Descriptive line

Lady Hawarden, 'Clementina Maude, 5 Princes Gardens', photograph.

Bibliographic References (Citation, Note/Abstract, NAL no)

Literature: Oliver Matthews, Early Photographs and Early Photographers, 1984, p.125, fig.123. Microfilm: 3.19.83; National Art Slide Library c 92.095; V&A Picture Library negative no. GA 346 (reference no. 19032 (photograph described as ' a no 417'».

Female Trouble. Die Kamera als Spiegel und Bühne weiblicher Inszenierungen Munich: Pinakothek der Moderne, 2008. ISBN: 978-3-7757-2203-2.

Labels and date

Lady Hawarden was the first female photographer to gain critical recognition in Britain. A recurring motif in her work is the twinning of female sitters with their reflection or another person. She created this image of her daughter, Clementina Maude, in rustic costume in their South Kensington drawing room. Working at home, rather than in a studio, she had to rely on the natural light flowing through the window and reflected in the mirror. [20/02/2006]
Lady Hawarden was the first female photographer to gain critical recognition in Britain. She posed her daughters in fancy dress in her South Kensington home, relying on natural light flowing through windows and reflected in mirrors. Though titled simply, Photographic Study, or Study from Life, her photographs appear to stage scenes from poems, plays or biblical stories. [10/2012]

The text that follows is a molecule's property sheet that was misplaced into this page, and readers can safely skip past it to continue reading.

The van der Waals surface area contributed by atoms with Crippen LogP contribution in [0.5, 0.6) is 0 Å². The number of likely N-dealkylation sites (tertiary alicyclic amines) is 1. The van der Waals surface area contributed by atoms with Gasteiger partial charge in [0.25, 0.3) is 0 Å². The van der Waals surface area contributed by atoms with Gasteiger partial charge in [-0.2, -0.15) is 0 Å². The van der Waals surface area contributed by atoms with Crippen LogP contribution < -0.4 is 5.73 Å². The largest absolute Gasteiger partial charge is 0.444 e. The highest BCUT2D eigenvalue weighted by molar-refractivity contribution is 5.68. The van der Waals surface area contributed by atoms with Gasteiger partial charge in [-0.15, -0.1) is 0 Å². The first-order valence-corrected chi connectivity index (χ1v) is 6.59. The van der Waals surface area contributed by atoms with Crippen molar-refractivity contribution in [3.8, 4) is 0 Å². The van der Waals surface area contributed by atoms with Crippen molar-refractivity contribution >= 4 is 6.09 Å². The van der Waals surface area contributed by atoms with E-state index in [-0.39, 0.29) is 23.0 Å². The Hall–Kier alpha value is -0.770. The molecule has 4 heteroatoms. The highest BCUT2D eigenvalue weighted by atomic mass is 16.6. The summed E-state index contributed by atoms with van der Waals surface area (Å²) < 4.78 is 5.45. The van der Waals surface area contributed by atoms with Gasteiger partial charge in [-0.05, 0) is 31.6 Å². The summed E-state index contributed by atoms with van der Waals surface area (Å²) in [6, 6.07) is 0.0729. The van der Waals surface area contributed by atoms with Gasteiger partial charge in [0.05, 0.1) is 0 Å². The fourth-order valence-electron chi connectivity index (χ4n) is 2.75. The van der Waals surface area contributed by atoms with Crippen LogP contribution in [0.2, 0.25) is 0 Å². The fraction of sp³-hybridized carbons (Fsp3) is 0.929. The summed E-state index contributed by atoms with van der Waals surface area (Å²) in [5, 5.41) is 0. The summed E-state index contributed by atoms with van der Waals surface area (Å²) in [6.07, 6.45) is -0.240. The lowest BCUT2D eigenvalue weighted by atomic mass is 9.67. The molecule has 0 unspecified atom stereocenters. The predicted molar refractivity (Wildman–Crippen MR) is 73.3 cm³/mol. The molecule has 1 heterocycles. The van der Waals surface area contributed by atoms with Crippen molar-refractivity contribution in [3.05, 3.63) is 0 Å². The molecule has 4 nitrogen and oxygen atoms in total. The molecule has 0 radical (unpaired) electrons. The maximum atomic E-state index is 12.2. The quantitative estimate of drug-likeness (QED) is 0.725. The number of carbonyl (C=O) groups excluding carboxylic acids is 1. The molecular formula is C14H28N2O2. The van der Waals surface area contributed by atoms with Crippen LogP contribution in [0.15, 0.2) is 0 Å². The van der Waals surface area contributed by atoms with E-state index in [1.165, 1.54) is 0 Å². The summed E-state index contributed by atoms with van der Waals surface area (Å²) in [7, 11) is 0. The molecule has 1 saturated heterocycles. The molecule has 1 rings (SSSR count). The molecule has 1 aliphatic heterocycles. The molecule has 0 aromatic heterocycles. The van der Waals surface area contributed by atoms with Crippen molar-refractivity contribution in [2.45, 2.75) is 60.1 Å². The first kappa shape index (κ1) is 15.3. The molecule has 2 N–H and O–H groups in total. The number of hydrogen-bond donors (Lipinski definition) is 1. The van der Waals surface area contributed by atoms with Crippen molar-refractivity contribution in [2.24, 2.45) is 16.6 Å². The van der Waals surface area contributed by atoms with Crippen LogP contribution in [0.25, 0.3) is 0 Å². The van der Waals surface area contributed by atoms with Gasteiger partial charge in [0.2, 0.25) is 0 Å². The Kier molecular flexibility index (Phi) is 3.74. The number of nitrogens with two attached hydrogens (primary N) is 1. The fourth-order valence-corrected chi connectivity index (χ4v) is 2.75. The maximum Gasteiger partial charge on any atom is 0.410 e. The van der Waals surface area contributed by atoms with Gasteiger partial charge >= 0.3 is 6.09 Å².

Gallery 100, ‘History of photography’, 2012-2013, label texts :

Clementina, Lady Hawarden (1822 – 65)
‘Photographic Study’ or ‘Study from Life’
1862 – 3

Lady Hawarden was the first female photographer
to gain critical recognition in Britain. She posed her
daughters in fancy dress in her South Kensington
home, relying on natural light flowing through
windows and reflected in mirrors. Though titled
simply Photographic Study or Study from Life, her
photographs appear to stage scenes from poems,
plays or biblical stories.

Albumen print
Given by Lady Clementina Tottenham
Museum no. Ph.250-1947
[11 03 2014]

Production Note

Reason For Production: Exhibition
Reason For Production: Retail

Materials

Paper

Techniques

Albumen process

Subjects depicted

Clothing; Furniture; Underwear; Mirrors

Categories

Photographs; Portraits; Scotland

Production Type

Unlimited edition

Collection

Prints, Drawings & Paintings Collection